Intro To Film Vocab Quiz Xxhuntercookxx

35 Questions | Total Attempts: 187

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Film Quizzes & Trivia

Questions and Answers
  • 1. 
    A mention of indirect reference to a person, place, or event external to the work it appears. Extending the level of meaning beyond film itself, it may also refer to a literary work, a piece of art, a film, a song, or a cultural issue.  
    • A. 

      Allusion

    • B. 

      Genre

    • C. 

      Montage

    • D. 

      Film Noir

  • 2. 
    The position of the camera in relation to the subject.
    • A. 

      Angle

    • B. 

      Frame

    • C. 

      Take

    • D. 

      Point of view

  • 3. 
    A category or type of fim that contains similar narrative and visual elements. Preestablished conventions in subject matter, thematic concerns, plot formula, iconography, and style distinguish such types as the western, horror film, detective movie, and science fiction film.
    • A. 

      Allusion

    • B. 

      Genre

    • C. 

      Montage

    • D. 

      Film Noir

  • 4. 
    The French word for editing. Eisensteinian version refers to assembling shots so that they "collide" with one another and gain new meaning; often quick cutting distingquishesthe sequences. In Hollywood the term refers to any sequence of rapidly edited images that suggests the passage of time or events. Its editing and stylized camerawork characterize the aesthetics of formalist theory. 
    • A. 

      Allusion

    • B. 

      Genre

    • C. 

      Montage

    • D. 

      Film Noir

  • 5. 
    A French term that refers to the group of gritty somber thrillers made in the late forties and early fifties. The low-key lighting is particularly distinctive.
    • A. 

      Motif

    • B. 

      Genre

    • C. 

      Montage

    • D. 

      Film Noir

  • 6. 
    Also called choreography. The plotting out of interaction between the movements of the camera and actors to ensure that all are at the right place at the right time, in focus and correctly lit. 
    • A. 

      Blocking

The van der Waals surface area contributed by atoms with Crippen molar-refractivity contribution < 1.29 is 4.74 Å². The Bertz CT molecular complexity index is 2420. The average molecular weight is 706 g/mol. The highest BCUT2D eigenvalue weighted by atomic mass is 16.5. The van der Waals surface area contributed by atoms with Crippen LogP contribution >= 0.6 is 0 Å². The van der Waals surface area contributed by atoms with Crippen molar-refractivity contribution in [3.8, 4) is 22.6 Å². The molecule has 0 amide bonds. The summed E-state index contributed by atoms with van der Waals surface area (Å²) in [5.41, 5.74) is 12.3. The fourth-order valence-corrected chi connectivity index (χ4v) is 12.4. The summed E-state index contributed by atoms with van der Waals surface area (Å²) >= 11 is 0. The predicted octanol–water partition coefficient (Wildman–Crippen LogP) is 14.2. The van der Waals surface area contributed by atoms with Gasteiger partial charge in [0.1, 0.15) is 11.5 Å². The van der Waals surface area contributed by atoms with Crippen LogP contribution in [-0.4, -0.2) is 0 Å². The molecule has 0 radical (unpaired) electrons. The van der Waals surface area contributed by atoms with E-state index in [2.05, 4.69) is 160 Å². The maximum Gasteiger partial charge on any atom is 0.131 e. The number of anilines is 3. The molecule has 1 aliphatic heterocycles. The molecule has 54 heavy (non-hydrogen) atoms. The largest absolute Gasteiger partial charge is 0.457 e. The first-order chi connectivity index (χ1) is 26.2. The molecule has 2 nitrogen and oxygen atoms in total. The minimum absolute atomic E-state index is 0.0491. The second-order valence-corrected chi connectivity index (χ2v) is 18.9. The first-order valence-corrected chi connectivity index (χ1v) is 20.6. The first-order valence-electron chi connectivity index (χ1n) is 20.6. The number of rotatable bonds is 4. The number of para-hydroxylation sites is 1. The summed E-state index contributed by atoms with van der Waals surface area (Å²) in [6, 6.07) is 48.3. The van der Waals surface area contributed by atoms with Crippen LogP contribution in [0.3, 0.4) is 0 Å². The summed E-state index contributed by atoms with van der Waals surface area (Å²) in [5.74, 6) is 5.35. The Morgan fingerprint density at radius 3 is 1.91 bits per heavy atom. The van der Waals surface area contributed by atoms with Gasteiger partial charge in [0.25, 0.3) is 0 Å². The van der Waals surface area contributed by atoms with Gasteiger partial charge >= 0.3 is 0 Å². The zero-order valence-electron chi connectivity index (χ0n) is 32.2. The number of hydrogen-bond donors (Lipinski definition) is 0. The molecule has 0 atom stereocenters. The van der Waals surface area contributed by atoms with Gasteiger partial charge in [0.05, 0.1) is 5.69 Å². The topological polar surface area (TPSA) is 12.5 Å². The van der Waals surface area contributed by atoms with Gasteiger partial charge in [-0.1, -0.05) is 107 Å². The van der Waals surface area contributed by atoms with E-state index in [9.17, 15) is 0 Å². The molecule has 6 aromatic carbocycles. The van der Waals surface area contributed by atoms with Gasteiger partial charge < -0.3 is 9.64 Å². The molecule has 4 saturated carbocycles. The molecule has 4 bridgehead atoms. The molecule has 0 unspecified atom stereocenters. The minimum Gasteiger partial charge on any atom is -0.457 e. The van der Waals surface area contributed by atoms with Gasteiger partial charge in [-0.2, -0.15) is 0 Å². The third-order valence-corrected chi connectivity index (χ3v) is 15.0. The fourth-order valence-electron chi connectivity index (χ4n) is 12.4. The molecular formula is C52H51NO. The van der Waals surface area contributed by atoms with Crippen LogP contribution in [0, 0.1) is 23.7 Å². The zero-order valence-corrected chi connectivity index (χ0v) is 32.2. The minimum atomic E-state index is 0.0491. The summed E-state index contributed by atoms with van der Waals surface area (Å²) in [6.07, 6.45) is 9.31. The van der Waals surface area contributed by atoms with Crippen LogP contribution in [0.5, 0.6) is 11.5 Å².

• B. 

      Composition

    • C. 

      Scene

    • D. 

      Shot

  • 7. 
    The arrangment of visual elements in the shot. Like painters and other visual artists, filmmakers use design principles to emphasize harmony or chaos within the film frame and to establish a relationship among all the elements of the mise-en-scene.
    • A. 

      Blocking

    • B. 

      Composition

    • C. 

      Scene

    • D. 

      Focus

  • 8. 
    Refers to a sequence in which the action takes place in a single place and time. The term also means a specific location where a specific set of events occur. 
    • A. 

      Blocking

    • B. 

      Composition

    • C. 

      Scene

    • D. 

      Focus

  • 9. 
    The degree of sharpness of the image.
    • A. 

      Continuity

    • B. 

      Composition

    • C. 

      Depth of field

    • D. 

      Focus

  • 10. 
    The progression of the narrative, usually based on the logic of the action. Also refers to a kind of editing, which permits the spectator to "read" a film without any concious effort because such editing conventions as match on action and eyeline matches render the cuts invisable. This system creates a smooth flow from shot to shot so that the viewers attention will not be distracted by the story.
    • A. 

      Continuity

    • B. 

      Composition

    • C. 

      Depth of field

    • D. 

      Focus

  • 11. 
    The scope of the image in sharp focus
    • A. 

      Continuity

    • B. 

      Composition

    • C. 

      Depth of field

    • D. 

      Focus

  • 12. 
    Also called the Director of Photography or D.P. In charge of the camera and lighting s/he selects the exposure, framing and the set-ups for each shot according to the directors plan.